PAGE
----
I’ll start by admitting that I rarely tune in for the Metropolitan Opera radio broadcasts. When I do, it’s usually because I’m in the car and when I turn the ignition, the radio comes on, and it is almost always tuned to the station that employs me. So I’ll listen for as long as it takes to get where I’m going. It’s even rarer that I listen to an entire production from start to finish, and in those cases it’s usually when I’ve had to step in to run the board due to the regular board operator’s illness or vacation. So it’s safe to say, before I get any further, that I’m not a big fan of opera on the radio. There are plenty of people who are, and that’s great, but it isn’t for me. This has nothing to do with opera itself, which is often intensely beautiful and dramatic, but everything to do with the fact that without the visual elements of opera, it doesn’t hold up for me. I want to be able to see the reaction of characters on stage who aren’t actually singing. I want to marvel at the sets and the costumes. You get the point. It was especially frustrating this weekend, when twice I heard Ira Siff allude to the “magnificent visual” performances during the Met’s new production of Puccini’s Manon Lescaut. Thanks, Ira – I wish I could actually, you know, see it. Luckily, many actually did this weekend, given that Manon was one of a handful of the Met’s highly successful HD theater broadcasts this season.
I think we can all agree with the fact that opera on the radio is always going to be a struggle given the lack of visuals. It’s also a struggle due to the fact that the majority of radio listeners are like me – transient, background listeners who aren’t often in a situation where they can sit back, close their eyes, and allow themselves to be transported to New York. They’re doing other things – driving around, cleaning the house, and so on. So it’s a surprise to me that the broadcasts are designed to serve the tiny group of listeners who are completely nuts about opera, rather than attempting to create an interest among those who might actually make time for the broadcasts, but don’t due to lack of interest.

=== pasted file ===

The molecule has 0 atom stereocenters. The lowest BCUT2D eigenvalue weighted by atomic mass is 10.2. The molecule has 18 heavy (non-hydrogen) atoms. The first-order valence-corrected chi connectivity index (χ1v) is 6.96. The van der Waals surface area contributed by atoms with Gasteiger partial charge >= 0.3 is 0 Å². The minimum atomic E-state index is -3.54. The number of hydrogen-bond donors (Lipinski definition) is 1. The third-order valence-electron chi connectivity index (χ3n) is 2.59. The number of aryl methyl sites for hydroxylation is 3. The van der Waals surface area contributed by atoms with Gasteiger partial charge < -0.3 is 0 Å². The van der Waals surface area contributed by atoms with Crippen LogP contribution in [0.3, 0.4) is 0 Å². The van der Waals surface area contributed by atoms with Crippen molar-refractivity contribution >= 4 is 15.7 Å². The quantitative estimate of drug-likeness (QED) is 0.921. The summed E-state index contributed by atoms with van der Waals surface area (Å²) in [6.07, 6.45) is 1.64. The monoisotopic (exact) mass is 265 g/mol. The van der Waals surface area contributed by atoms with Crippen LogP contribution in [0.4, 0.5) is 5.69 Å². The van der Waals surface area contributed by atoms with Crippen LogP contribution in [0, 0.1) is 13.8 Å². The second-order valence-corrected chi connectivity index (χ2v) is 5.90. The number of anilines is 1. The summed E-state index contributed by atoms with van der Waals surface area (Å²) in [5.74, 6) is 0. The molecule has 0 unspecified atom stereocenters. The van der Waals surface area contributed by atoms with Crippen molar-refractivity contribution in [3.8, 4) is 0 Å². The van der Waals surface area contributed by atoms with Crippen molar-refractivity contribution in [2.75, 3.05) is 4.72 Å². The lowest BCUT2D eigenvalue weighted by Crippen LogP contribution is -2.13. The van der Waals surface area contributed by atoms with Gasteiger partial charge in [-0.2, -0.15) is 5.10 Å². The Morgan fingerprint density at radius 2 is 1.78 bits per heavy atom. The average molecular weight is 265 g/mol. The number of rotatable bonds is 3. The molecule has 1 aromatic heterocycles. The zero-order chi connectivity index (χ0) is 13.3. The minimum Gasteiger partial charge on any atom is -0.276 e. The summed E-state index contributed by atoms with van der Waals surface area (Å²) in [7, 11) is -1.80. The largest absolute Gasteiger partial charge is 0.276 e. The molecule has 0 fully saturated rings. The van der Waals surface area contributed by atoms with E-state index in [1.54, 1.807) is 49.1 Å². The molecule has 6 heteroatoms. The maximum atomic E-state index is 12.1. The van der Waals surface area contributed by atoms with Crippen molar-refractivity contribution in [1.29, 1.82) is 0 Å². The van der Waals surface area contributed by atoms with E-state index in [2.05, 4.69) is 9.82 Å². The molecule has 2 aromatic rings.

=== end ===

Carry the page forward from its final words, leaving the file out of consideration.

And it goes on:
In my nearly eleven years in radio, I believe that the broadcasts have become better in many ways. The interviews with cast members right after they leave the stage are full of great stuff. As I sat in the studio all alone on Saturday, listening to Roberto Alagna out of breath after the conclusion of Act I of Manon was awesome. Mary Jo Heath, following in the footsteps of Margaret Juntwait, has definitely dialed back the pretentiousness of Met hosts of eras past. But one element of the broadcasts that lives on, and makes for the absolute worst possible radio, is the quiz. It goes against everything we should be doing as classical music broadcasters. Nothing makes a worse case for opera than having a panel of opera experts acting like a group of peacocks trying to see who has the biggest plumage. They hem and haw and use big words, all to the delight of a studio audience that oohs and ahhs at every correct answer like that person you really wish you hadn’t run into at the art museum. These quizzes are terrible ambassadors for opera, which has for decades (centuries, even?) been plagued with the perception that it is for the wealthy few and not for consumption by anyone else. What better way to to perpetuate that perception than by offering content that is appealing to those with vast amounts of knowledge but completely locks out everyone else? If it were a short segment in an otherwise engaging intermission, I would be on board, but these things take up twenty freaking minutes! That is an eternity in radio, and each minute spent on the quiz squanders the chance to engage new audiences with content that is actually welcoming and relevant.
None of these criticisms, I should stress, are meant to disparage the knowledge of the participants in the quizzes. I just think their time, knowledge, and creative energy would be better spent on engaging those who might be curious about opera but who haven’t yet taken the plunge. No one likes a show-off, after all. Let’s get creative!
An update: I had no idea this post would create such a shitstorm. But here we are. So I think I need to clarify a few things, especially for the benefit of WFIU’s local audience.
- This post was meant as a critique of one part of the Met broadcasts, not an indictment of the whole system. Nor is it an indictment of opera itself. Let’s all calm down.
- WFIU has no plans to move, drop, modify, or in any other way do ANYTHING to our opera programming. This includes the Met and the WFMT American Opera Series that starts when the Met season concludes in May. So let’s just put that to rest right now.
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